Thomasville Times Enterprise

Local News

January 14, 2013

Red and gold go green

THOMASVILLE — Students and teachers at MacIntyre Park Middle School and the Scholars Academy are teaming up to make recycling convenient and a habit for everyone on campus.

Every day, the average American throws away about 4.5 pounds of trash. It may not seem like a lot, but when you add up how much trash the nation throws away, that’s about 250 million tons of waste annually. Only about 30 percent of that is recycled (http://www.cleanair.org/Waste/wasteFacts.html).

Scholars Academy Director Dr. Dale Graham is an advocate for recycling.

“We are accustomed to being a disposable society. We need to take care of what is around us. I want to be part of making a difference in the world. One part of the International Baccalaureate program is trying to look at things with a fresh pair of eyes. Instead of looking at a piece of trash and just thinking it’s trash, think of all the things you can do with it,” said Graham.

She presented a talk for the student body that had examples of all the innovative ideas people have made with what we call “trash.” The presentation consisted of bicycles, islands, homes, light fixtures, and much more that was all made from recyclable items.

MacIntyre Park Middle School is already making an effort to make the world a greener place. Rebecca Ramsey decided to use the Recycling Bowl Competition as an initiative for recycling. The competition is held by Keep Thomas County Beautiful, a non-profit organization, as a way to educate students about the necessity of recycling. This competition is held for one month, and during the month, schools compete to recycle the most goods and the winner receives a trophy for their recycling efforts.

Ramsey said, “Everything we can do to preserve nature and our resources is a must, as far as I’m concerned, and teaching our students to recycle and be conscious of their consumption promotes them as global citizens.”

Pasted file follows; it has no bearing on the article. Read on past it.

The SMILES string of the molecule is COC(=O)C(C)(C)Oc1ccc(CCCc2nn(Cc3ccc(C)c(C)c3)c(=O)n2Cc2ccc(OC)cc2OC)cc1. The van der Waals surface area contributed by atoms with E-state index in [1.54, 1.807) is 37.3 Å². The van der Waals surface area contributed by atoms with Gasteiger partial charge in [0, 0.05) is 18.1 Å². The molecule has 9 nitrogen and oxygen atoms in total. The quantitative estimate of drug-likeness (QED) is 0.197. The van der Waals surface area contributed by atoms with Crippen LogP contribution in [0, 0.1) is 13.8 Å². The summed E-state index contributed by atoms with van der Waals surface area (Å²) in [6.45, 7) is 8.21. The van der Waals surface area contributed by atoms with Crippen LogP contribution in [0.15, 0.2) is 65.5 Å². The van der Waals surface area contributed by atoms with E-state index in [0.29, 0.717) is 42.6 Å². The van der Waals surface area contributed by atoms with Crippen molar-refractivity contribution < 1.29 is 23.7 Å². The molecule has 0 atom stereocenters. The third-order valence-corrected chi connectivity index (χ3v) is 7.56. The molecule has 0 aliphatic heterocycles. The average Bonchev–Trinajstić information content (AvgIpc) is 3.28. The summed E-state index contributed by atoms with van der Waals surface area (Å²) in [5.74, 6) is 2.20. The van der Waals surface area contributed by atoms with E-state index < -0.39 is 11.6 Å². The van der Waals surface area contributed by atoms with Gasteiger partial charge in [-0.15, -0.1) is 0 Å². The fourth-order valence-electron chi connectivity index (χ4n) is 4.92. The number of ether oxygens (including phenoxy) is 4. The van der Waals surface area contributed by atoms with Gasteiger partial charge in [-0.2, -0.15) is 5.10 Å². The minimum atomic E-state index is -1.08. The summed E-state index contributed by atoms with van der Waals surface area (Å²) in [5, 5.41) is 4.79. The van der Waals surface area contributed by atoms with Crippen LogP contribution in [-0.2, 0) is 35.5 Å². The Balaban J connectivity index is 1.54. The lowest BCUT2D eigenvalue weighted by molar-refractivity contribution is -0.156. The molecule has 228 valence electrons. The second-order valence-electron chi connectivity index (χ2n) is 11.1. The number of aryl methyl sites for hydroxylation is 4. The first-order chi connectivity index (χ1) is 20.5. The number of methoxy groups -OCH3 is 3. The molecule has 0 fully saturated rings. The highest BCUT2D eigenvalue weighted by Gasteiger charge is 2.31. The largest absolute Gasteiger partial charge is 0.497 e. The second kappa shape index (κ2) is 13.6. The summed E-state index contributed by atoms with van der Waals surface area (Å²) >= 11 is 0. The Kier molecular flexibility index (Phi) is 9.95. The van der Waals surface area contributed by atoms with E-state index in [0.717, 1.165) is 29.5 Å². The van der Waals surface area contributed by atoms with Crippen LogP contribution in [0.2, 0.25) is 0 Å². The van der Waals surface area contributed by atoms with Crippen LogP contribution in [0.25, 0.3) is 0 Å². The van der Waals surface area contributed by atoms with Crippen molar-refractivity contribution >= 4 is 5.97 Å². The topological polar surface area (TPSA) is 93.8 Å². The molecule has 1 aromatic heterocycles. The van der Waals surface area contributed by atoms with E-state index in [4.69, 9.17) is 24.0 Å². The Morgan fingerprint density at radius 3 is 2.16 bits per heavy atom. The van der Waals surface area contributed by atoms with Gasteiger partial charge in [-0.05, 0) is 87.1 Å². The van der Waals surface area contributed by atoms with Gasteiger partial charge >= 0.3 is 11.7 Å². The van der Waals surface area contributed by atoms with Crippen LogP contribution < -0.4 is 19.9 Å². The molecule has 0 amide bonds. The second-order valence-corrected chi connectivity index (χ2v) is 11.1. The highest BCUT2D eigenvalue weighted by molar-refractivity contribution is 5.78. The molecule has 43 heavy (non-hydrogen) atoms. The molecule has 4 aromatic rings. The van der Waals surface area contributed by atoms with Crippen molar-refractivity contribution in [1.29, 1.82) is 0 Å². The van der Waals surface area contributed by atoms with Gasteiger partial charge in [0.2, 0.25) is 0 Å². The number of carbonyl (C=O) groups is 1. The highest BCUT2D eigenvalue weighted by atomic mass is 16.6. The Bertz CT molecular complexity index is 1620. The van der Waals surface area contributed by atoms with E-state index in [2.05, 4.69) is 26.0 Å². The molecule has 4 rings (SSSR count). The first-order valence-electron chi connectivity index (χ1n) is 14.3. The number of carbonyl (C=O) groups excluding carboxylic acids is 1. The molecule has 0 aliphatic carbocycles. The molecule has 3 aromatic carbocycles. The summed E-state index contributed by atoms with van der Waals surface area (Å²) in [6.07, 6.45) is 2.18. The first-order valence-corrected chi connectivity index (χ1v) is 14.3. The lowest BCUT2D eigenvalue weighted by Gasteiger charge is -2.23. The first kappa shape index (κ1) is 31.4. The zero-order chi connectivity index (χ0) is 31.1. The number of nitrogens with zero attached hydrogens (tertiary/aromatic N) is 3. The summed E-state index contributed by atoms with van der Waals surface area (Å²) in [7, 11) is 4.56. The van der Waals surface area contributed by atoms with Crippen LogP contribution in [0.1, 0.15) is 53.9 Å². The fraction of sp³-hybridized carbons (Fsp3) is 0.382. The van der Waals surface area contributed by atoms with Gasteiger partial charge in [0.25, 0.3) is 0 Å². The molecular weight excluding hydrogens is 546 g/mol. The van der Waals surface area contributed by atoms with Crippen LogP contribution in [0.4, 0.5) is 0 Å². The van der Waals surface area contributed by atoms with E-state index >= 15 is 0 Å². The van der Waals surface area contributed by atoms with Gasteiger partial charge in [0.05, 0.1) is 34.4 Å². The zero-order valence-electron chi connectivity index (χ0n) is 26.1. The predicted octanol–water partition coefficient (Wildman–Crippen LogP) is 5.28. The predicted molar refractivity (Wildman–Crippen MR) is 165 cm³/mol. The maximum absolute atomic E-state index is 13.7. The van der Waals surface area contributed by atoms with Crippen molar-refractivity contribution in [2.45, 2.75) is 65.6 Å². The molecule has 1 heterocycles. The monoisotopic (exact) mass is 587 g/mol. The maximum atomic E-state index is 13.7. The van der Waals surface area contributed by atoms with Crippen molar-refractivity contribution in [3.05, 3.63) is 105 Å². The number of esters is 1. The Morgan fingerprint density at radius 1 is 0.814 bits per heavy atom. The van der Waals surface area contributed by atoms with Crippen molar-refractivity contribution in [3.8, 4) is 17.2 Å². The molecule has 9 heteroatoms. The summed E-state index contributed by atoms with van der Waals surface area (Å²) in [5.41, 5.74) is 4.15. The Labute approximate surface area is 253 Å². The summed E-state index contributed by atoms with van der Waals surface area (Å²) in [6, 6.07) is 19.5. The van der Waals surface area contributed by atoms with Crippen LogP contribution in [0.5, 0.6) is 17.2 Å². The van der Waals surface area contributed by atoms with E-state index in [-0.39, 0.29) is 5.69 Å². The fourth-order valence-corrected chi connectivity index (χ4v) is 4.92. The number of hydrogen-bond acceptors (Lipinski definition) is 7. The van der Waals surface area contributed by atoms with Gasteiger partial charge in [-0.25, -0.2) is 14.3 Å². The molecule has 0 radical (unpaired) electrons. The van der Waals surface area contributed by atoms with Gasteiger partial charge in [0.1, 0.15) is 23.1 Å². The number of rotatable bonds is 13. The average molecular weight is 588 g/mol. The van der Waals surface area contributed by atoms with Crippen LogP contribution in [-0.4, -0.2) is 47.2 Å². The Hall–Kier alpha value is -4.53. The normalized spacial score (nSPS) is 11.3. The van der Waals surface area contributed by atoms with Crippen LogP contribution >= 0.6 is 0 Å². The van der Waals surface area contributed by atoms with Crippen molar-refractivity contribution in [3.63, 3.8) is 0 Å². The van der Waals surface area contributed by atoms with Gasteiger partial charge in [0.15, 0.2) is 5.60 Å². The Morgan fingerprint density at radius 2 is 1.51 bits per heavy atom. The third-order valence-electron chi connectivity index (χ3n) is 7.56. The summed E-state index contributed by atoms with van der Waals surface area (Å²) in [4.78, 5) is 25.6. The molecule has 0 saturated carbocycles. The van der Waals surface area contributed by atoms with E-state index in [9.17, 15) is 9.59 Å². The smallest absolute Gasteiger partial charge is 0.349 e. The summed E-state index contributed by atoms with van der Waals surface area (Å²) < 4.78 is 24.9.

Beyond the Recycling Bowl, Ramsey contacted the Thomasville’s Solid Waste Department and had them bring blue recycling bins to the campus. The teachers empty their classroom boxes into the bins, and on Wednesdays the students maneuver the bins for pick-up by the city.

Inspired by Ramsey’s efforts and plan, the Scholars Academy students in Susanne Boykins’s Current Events and Service Learning elective are now joining the same recycling routine as MPMS. The project is underway, and it will become customary for students to “rethink trash.” 

The next time students have a recyclable item, instead of just taking the easy route and throwing it in the trash can, the organizers hope students will take those few extra seconds to make a difference, no matter how small it may seem. If one student sees another student doing it, it can easily become a chain reaction and everyone’s doing it. The more people joining it, the bigger of a difference it can make.

 Graham said, “I hope this article can be the beginning of something. I hope it will give students the thought: Maybe I can be part of a movement that is worth doing and will affect me and those around me!”

 

 

1
Text Only
Local News
Business Marquee
House Ads
Hyperlocal Search
Premier Guide
Find a business

Walking Fingers
Maps, Menus, Store hours, Coupons, and more...
Premier Guide
AP Video
Kerry: Humanitarian Cease-fire Efforts Continue Raw: Corruption Trial Begins for Former Va Gov. The Carbon Trap: US Exports Global Warming UN Security Council Calls for Gaza Cease-fire Traditional African Dishes Teach Healthy Eating 13 Struck by Lightning on Calif. Beach Baseball Hall of Famers Inducted Israel, Hamas Trade Fire Despite Truce in Gaza Italy's Nibali Set to Win First Tour De France Raw: Shipwrecked Concordia Completes Last Voyage Raw: Sea Turtle Hatchlings Emerge From Nest Raw: Massive Dust Storm Covers Phoenix 12-hour Cease-fire in Gaza Fighting Begins Raw: Bolivian Dancers Attempt to Break Record Raw: Israel, Palestine Supporters Rally in US Raw: Air Algerie Flight 5017 Wreckage Virginia Governor Tours Tornado Aftermath Judge Faces Heat Over Offer to Help Migrant Kids Kangaroo Goes Missing in Oklahoma More M17 Bodies Return, Sanctions on Russia Grow
Twitter Updates
Follow us on twitter
Poll

Does it bother you that the Thomasville-Thomas County Central football game won't be played for at least the next two years?

Yes
No
     View Results
Video
Sports Pulse
Must Read
Must Read